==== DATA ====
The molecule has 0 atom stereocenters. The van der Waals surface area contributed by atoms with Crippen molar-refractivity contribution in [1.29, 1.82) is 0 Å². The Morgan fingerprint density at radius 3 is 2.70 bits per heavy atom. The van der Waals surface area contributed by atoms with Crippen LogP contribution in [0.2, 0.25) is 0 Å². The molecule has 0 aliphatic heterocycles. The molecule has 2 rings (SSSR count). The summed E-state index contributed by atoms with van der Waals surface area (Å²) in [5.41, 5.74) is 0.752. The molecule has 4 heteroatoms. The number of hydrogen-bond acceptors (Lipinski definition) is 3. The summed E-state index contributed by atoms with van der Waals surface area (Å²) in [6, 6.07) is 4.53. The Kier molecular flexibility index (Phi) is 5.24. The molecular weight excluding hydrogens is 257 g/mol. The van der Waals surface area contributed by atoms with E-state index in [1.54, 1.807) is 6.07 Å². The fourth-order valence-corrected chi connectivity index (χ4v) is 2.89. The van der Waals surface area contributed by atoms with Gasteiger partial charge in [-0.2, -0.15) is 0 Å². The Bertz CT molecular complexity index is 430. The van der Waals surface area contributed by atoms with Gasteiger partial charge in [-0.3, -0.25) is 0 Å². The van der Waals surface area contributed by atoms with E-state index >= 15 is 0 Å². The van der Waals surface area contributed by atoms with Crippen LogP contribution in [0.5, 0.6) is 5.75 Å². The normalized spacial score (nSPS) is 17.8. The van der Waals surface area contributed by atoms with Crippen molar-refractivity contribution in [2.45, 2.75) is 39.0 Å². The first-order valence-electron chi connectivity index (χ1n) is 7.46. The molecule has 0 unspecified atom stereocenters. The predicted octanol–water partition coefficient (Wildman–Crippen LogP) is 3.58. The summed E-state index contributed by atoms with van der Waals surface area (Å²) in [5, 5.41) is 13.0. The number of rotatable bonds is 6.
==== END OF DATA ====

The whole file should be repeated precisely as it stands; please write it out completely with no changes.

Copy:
The molecule has 0 atom stereocenters. The van der Waals surface area contributed by atoms with Crippen molar-refractivity contribution in [1.29, 1.82) is 0 Å². The Morgan fingerprint density at radius 3 is 2.70 bits per heavy atom. The van der Waals surface area contributed by atoms with Crippen LogP contribution in [0.2, 0.25) is 0 Å². The molecule has 0 aliphatic heterocycles. The molecule has 2 rings (SSSR count). The summed E-state index contributed by atoms with van der Waals surface area (Å²) in [5.41, 5.74) is 0.752. The molecule has 4 heteroatoms. The number of hydrogen-bond acceptors (Lipinski definition) is 3. The summed E-state index contributed by atoms with van der Waals surface area (Å²) in [6, 6.07) is 4.53. The Kier molecular flexibility index (Phi) is 5.24. The molecular weight excluding hydrogens is 257 g/mol. The van der Waals surface area contributed by atoms with E-state index in [1.54, 1.807) is 6.07 Å². The fourth-order valence-corrected chi connectivity index (χ4v) is 2.89. The van der Waals surface area contributed by atoms with Gasteiger partial charge in [-0.2, -0.15) is 0 Å². The Bertz CT molecular complexity index is 430. The van der Waals surface area contributed by atoms with Gasteiger partial charge in [-0.3, -0.25) is 0 Å². The van der Waals surface area contributed by atoms with E-state index >= 15 is 0 Å². The van der Waals surface area contributed by atoms with Crippen LogP contribution in [0.5, 0.6) is 5.75 Å². The normalized spacial score (nSPS) is 17.8. The van der Waals surface area contributed by atoms with Crippen molar-refractivity contribution in [2.45, 2.75) is 39.0 Å². The first-order valence-electron chi connectivity index (χ1n) is 7.46. The molecule has 0 unspecified atom stereocenters. The predicted octanol–water partition coefficient (Wildman–Crippen LogP) is 3.58. The summed E-state index contributed by atoms with van der Waals surface area (Å²) in [5, 5.41) is 13.0. The number of rotatable bonds is 6.